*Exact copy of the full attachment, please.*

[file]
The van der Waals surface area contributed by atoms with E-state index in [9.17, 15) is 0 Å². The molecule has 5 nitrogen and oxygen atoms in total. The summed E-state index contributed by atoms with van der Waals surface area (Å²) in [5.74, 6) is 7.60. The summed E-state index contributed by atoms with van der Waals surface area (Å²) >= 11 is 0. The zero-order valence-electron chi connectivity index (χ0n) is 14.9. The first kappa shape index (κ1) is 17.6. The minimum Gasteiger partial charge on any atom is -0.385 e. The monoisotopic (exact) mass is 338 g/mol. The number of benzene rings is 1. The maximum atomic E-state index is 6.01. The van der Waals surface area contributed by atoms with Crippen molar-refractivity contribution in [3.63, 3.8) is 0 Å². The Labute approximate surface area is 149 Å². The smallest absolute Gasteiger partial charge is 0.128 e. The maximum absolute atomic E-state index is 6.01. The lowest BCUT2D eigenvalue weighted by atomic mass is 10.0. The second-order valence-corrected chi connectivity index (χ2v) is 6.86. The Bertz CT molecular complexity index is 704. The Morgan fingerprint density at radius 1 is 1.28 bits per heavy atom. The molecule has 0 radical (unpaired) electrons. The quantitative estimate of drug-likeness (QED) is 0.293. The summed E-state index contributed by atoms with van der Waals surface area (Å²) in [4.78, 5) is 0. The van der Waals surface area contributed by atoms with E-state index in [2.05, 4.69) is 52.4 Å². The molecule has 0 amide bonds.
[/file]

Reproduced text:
The van der Waals surface area contributed by atoms with E-state index in [9.17, 15) is 0 Å². The molecule has 5 nitrogen and oxygen atoms in total. The summed E-state index contributed by atoms with van der Waals surface area (Å²) in [5.74, 6) is 7.60. The summed E-state index contributed by atoms with van der Waals surface area (Å²) >= 11 is 0. The zero-order valence-electron chi connectivity index (χ0n) is 14.9. The first kappa shape index (κ1) is 17.6. The minimum Gasteiger partial charge on any atom is -0.385 e. The monoisotopic (exact) mass is 338 g/mol. The number of benzene rings is 1. The maximum atomic E-state index is 6.01. The van der Waals surface area contributed by atoms with Crippen molar-refractivity contribution in [3.63, 3.8) is 0 Å². The Labute approximate surface area is 149 Å². The smallest absolute Gasteiger partial charge is 0.128 e. The maximum absolute atomic E-state index is 6.01. The lowest BCUT2D eigenvalue weighted by atomic mass is 10.0. The second-order valence-corrected chi connectivity index (χ2v) is 6.86. The Bertz CT molecular complexity index is 704. The Morgan fingerprint density at radius 1 is 1.28 bits per heavy atom. The molecule has 0 radical (unpaired) electrons. The quantitative estimate of drug-likeness (QED) is 0.293. The summed E-state index contributed by atoms with van der Waals surface area (Å²) in [4.78, 5) is 0. The van der Waals surface area contributed by atoms with E-state index in [2.05, 4.69) is 52.4 Å². The molecule has 0 amide bonds.